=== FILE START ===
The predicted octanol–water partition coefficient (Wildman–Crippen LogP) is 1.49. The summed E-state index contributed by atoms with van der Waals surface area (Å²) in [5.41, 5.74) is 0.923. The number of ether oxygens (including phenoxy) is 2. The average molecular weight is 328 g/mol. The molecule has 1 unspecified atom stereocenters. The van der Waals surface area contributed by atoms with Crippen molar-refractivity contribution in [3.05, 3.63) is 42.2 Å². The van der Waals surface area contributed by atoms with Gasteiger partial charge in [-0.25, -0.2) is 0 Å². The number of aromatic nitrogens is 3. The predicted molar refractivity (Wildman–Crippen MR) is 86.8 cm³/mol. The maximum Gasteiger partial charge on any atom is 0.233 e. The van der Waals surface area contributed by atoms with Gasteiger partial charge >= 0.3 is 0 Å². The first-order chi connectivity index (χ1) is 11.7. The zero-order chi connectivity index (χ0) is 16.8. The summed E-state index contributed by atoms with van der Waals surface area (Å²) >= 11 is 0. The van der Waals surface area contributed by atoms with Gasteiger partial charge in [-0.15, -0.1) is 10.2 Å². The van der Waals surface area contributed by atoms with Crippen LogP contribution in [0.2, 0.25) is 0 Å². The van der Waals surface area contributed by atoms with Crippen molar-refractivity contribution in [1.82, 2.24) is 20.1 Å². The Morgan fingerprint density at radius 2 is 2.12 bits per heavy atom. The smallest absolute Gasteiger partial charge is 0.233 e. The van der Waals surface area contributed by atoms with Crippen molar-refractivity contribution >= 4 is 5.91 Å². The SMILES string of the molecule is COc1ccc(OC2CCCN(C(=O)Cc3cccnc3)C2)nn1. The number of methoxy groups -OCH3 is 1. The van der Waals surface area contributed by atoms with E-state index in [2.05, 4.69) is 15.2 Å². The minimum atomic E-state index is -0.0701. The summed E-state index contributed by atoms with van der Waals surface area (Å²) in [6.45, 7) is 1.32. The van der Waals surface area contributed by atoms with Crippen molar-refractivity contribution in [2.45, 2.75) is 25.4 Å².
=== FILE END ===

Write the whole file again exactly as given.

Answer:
The predicted octanol–water partition coefficient (Wildman–Crippen LogP) is 1.49. The summed E-state index contributed by atoms with van der Waals surface area (Å²) in [5.41, 5.74) is 0.923. The number of ether oxygens (including phenoxy) is 2. The average molecular weight is 328 g/mol. The molecule has 1 unspecified atom stereocenters. The van der Waals surface area contributed by atoms with Crippen molar-refractivity contribution in [3.05, 3.63) is 42.2 Å². The van der Waals surface area contributed by atoms with Gasteiger partial charge in [-0.25, -0.2) is 0 Å². The number of aromatic nitrogens is 3. The predicted molar refractivity (Wildman–Crippen MR) is 86.8 cm³/mol. The maximum Gasteiger partial charge on any atom is 0.233 e. The van der Waals surface area contributed by atoms with Gasteiger partial charge >= 0.3 is 0 Å². The first-order chi connectivity index (χ1) is 11.7. The zero-order chi connectivity index (χ0) is 16.8. The summed E-state index contributed by atoms with van der Waals surface area (Å²) >= 11 is 0. The van der Waals surface area contributed by atoms with Gasteiger partial charge in [-0.15, -0.1) is 10.2 Å². The van der Waals surface area contributed by atoms with Crippen LogP contribution in [0.2, 0.25) is 0 Å². The van der Waals surface area contributed by atoms with Crippen molar-refractivity contribution in [1.82, 2.24) is 20.1 Å². The Morgan fingerprint density at radius 2 is 2.12 bits per heavy atom. The smallest absolute Gasteiger partial charge is 0.233 e. The van der Waals surface area contributed by atoms with Crippen molar-refractivity contribution >= 4 is 5.91 Å². The SMILES string of the molecule is COc1ccc(OC2CCCN(C(=O)Cc3cccnc3)C2)nn1. The number of methoxy groups -OCH3 is 1. The van der Waals surface area contributed by atoms with E-state index in [2.05, 4.69) is 15.2 Å². The minimum atomic E-state index is -0.0701. The summed E-state index contributed by atoms with van der Waals surface area (Å²) in [6.45, 7) is 1.32. The van der Waals surface area contributed by atoms with Crippen molar-refractivity contribution in [2.45, 2.75) is 25.4 Å².